Welcome to The Queue — your daily distraction of curated video content sourced from across the web. Today, we’re watching a video essay that looks at how the master Satyajit Ray directs a film.
In no uncertain terms, Satyajit Ray is one of the most important filmmakers of all time. He is an icon in both Bengali communities and worldwide, where he is celebrated by filmmakers whose names are more well-known to Westerners: Martin Scorsese, John Huston, Wes Anderson … the list goes on. Ray’s influence is absolutely everywhere.
Whether you have never heard of Ray’s work before or you’re a longtime appreciator, the video essay below provides marvelous insight into how the master approached directing. With intercut interviews of Ray describing his own approach to directing interspersed with archival footage and film clips, the video essay details some of the principles that made Ray the artist he is.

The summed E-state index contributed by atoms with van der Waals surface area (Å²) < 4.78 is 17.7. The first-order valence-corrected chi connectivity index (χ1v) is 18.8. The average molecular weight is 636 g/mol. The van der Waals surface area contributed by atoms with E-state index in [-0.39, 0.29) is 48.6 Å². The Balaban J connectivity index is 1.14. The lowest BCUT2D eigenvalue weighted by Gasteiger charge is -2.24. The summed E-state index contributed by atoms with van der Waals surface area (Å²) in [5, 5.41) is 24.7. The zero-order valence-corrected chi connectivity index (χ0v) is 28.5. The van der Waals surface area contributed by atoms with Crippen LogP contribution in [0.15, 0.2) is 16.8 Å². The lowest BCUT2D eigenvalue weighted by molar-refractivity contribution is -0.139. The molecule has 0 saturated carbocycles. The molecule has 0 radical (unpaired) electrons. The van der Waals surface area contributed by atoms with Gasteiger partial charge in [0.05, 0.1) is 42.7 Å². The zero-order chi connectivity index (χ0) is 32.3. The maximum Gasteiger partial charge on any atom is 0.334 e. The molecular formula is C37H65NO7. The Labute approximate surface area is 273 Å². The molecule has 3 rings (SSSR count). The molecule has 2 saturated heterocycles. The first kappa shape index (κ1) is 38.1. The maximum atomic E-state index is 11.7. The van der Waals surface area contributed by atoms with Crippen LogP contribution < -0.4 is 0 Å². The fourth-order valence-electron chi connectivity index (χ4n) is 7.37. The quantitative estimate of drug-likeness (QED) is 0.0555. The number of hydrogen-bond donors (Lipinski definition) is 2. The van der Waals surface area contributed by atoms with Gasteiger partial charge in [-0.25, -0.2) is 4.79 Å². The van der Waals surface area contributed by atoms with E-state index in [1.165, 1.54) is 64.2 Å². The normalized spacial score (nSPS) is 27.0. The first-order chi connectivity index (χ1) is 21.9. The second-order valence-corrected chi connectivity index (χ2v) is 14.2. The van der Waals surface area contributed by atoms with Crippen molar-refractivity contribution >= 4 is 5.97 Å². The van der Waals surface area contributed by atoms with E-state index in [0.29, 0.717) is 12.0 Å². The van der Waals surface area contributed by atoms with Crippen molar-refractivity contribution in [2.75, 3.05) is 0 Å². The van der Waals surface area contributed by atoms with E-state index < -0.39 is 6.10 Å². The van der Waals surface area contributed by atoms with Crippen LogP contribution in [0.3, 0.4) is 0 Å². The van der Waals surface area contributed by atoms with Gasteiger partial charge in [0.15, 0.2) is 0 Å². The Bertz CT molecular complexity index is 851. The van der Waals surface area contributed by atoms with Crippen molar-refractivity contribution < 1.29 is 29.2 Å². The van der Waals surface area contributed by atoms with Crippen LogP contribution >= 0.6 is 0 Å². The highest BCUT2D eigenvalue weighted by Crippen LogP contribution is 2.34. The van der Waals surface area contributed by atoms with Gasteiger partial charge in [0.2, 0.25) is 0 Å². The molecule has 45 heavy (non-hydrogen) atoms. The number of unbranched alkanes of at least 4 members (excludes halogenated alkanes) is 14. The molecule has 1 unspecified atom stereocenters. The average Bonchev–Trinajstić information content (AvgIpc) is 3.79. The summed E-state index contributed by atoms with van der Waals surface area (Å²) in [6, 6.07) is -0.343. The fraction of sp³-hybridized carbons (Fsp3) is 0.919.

From Ray’s approach to working with non-actors and children to the importance of maintaining creative control (which for Ray meant doing everything himself), the video essay lays out some of the core muscles of Satyajit Ray’s movie-making process.
p.s. if you’re wondering where you can watch Satyajit Ray’s work, the heroes over at the Criterion Channel have assembled films and interviews celebrating the director’s oeuvre, from his breakthrough debut Pather Panchali (1955) to his final feature film, The Stranger (1991).
Watch “How Satyajit Ray Directs a Film | The Director’s Chair”:
Who made this?
This video essay on the directing style of Satyajit Ray was created by StudioBinder. This production management software creator also happens to produce wildly informative video essays. They tend to focus on the mechanics of filmmaking itself, from staging to pitches and directorial techniques. You can check out their YouTube account here.
More videos like this
- For another dive into film direction, here’s StudioBinder again with an essay examining how Alfred Hitchcock approaches long takes.
- Here’s a detailed scene breakdown from StudioBinder on what makes the poker scene in Casino Royale so captivating (even if you have no idea how poker works).
- Here’s more of StudioBinder’s work: a video essay that clarifies the importance of a script breakdown with a look at Wes Anderson‘s The Grand Budapest Hotel.
- Finally, here’s a video essay about how three directors, Quentin Tarantino, David Fincher, and Christopher Nolan, direct interrogation scenes.